Kitchen Storage Jars and Containers
Storage Jars and Containers for Everyday Use
We find that by using pots, jars, containers and caddies, whether they be glass, wood, metal, china or marble is a very convenient way to store dry food and keep utensils in our kitchen so that they're ready and to hand when needed.
I wrote this article to look at some of our storage solutions in the kitchen to demonstrate the versatility of these storage jars and vessels and how they can meet the everyday needs in the modern kitchen; and by doing so I also offer tips, suggestions and recommendations.
Versatility for Convenience
Storage containers come in all shapes and sizes and can be made from varying material such as glass, wood, metal, china and marble. The qualities that make good storage being looks (aesthetics, appearance, artistic), colour, material, design, shape and size, functionality (ease of use) and whether the jar or container blends into or contrasts in a pleasing way with your kitchen design or theme, and how important that may be.
As in our kitchen aesthetics (the look) of the container is more important than one may first imagine; as an example, one could wash a large empty baked bean tin, take the label off, and have a readymade and functional container for storing small kitchen utensils such as scissors and potato peeler, but one wouldn't although some may go on and decorate the baked bean tin (paint it) making it more acceptable as a valid storage container in the kitchen; whereas, a readymade stainless steel container (as shown above) is acceptable container.
Colour, material and design may not be so important unless they are part of a kitchen theme, part of a display or your keen to make them part of a matching set or theme.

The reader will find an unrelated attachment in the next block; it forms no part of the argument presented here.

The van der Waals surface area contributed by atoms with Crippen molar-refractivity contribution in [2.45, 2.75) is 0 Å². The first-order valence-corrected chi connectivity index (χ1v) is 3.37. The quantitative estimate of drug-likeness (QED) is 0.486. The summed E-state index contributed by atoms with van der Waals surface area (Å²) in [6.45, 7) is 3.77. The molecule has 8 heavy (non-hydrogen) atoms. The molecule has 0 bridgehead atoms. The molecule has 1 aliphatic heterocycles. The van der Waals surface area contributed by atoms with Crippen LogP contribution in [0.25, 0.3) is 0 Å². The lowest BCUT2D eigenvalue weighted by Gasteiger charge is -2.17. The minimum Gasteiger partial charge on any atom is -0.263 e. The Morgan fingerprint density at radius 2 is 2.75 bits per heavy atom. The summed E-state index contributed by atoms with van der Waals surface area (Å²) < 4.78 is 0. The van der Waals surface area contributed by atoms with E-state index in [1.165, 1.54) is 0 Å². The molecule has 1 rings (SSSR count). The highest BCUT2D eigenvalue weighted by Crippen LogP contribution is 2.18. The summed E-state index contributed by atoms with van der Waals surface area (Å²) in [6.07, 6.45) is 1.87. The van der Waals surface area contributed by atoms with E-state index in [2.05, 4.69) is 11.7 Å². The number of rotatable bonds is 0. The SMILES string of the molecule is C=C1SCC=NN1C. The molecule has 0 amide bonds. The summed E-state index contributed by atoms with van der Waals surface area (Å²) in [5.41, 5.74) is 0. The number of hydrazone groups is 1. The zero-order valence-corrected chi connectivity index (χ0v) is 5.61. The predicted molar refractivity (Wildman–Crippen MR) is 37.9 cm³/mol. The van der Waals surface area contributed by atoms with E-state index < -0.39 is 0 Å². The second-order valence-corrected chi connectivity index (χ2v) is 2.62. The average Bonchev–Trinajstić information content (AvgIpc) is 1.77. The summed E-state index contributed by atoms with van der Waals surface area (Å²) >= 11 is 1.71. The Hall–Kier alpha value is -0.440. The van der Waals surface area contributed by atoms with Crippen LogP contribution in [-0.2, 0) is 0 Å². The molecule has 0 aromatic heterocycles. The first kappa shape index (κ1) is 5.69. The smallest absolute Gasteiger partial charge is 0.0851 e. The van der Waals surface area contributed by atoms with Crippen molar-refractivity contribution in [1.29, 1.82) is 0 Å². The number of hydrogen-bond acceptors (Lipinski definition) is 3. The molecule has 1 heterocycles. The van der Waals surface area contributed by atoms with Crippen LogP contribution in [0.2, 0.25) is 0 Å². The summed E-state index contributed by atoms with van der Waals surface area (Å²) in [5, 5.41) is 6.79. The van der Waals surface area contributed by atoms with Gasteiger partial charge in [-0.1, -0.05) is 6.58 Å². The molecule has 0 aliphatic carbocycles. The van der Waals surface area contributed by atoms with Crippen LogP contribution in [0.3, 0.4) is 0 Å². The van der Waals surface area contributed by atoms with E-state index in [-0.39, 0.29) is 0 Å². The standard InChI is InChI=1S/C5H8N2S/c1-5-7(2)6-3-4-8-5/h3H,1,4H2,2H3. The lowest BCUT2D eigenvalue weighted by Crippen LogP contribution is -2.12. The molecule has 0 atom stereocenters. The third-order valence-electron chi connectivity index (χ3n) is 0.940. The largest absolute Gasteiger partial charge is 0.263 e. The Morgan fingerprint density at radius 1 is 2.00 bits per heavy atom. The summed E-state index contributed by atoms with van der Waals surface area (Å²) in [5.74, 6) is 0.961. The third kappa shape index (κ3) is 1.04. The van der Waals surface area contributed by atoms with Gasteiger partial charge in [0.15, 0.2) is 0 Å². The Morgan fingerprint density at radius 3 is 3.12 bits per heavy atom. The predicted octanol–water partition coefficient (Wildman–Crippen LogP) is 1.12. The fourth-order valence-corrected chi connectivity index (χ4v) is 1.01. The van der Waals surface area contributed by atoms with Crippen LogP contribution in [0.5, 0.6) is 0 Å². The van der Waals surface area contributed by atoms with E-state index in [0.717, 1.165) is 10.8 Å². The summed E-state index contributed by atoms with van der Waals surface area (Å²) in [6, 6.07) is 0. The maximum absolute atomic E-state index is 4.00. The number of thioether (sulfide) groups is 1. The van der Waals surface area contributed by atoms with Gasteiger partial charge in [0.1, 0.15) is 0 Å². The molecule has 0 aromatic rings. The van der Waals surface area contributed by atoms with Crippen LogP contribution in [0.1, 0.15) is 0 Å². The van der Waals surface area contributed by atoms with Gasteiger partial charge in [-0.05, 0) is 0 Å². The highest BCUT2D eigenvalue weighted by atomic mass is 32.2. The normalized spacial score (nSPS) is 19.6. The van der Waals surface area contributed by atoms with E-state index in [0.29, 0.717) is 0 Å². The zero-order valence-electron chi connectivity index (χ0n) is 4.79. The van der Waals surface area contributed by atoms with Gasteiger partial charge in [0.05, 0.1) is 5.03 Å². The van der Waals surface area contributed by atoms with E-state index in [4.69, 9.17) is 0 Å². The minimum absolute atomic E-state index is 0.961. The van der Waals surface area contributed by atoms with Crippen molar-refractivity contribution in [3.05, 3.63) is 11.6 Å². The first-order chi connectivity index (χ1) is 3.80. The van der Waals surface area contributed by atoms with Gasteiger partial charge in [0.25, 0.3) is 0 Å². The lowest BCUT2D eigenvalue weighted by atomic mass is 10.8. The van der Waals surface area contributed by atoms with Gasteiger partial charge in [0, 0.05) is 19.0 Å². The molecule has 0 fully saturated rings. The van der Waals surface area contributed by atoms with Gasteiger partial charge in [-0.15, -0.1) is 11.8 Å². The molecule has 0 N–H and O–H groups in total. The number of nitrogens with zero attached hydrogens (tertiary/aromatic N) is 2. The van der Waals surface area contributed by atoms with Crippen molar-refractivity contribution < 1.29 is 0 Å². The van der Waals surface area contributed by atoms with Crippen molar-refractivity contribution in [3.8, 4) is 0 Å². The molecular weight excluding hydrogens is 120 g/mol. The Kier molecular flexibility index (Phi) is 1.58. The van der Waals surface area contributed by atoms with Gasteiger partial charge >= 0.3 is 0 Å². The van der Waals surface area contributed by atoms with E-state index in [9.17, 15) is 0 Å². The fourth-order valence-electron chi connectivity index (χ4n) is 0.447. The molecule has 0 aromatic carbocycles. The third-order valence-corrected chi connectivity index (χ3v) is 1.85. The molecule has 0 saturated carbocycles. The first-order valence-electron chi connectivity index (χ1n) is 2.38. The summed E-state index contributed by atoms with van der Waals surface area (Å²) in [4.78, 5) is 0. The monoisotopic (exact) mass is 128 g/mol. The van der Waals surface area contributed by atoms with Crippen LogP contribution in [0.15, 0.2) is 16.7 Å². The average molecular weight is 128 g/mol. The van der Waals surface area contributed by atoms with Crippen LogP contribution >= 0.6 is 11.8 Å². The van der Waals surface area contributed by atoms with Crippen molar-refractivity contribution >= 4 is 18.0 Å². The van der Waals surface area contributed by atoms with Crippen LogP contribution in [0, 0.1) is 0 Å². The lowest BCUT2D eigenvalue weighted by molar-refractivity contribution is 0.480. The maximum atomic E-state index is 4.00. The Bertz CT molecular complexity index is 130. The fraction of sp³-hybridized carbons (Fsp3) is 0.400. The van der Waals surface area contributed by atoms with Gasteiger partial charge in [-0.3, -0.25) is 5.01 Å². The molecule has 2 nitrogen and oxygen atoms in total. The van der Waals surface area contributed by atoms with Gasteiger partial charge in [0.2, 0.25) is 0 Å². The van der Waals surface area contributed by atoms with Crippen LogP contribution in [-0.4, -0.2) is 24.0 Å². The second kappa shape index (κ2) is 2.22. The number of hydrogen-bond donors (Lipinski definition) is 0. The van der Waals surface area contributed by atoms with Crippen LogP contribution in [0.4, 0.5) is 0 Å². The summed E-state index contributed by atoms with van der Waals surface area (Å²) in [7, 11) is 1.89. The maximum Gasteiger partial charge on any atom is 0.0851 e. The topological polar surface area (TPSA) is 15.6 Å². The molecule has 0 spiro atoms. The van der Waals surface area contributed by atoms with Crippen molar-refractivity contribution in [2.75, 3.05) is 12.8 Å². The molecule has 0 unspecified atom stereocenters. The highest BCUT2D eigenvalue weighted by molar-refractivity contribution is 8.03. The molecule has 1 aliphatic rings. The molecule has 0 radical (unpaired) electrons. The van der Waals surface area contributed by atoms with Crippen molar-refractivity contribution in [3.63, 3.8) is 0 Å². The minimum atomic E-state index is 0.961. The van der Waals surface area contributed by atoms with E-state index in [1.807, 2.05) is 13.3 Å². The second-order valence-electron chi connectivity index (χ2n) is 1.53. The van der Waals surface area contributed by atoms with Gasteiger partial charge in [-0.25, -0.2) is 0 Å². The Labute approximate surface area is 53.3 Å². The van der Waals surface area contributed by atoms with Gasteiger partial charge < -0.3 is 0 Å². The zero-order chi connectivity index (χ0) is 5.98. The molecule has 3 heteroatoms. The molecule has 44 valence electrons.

Shape and size are important, matching the size of the containers to accommodate the product you wish to store. For this reason it's useful to keep a variety of empty storage containers in reserve (usually hidden away in the back of cupboard) so that they can be brought into use as and when required.
Functionality and ease of use are also important factors in deciding which storage containers to buy and keep e.g. containers with lids that are easy to remove, necks that are not too small for everyday use etc.
Of course, there are no golden rules on what storage containers are best and whether they will work in your kitchen; this is something that tends to be instinctive.
Glass Storage Jars With Lids
Storing and Preserving Food
These glass storage jars with lids are ideal for preserving food and keeping it fresh; the sets of small jars for herbs and the large ones for anything from cereal to preserves. When my wife made homemade rhubarb jam she found a set of medium sized jars with airtight lids ideal. And in the unlikely event that a lid should break then these jars are attractive and still great containers for open storage in the kitchen e.g. dependant on the size, keeping wooden spoons tidy in one place or scissors or marker pens for labelling freezer bags etc.
Repurposing Coffee Jars for Storage Containers
Functionality and Aesthetics
Above I mentioned how one could use an empty food tin as a storage container and that how most people wouldn't. However for anyone wanting a rustic look to their kitchen cleaning out an empty food tin and painting it may be just the job and if decorated artistically could look rather good in most kitchens and perhaps even better than some kitchen containers you can buy. We haven't gone this far ourselves, but the more I think about it the more appealing the idea is.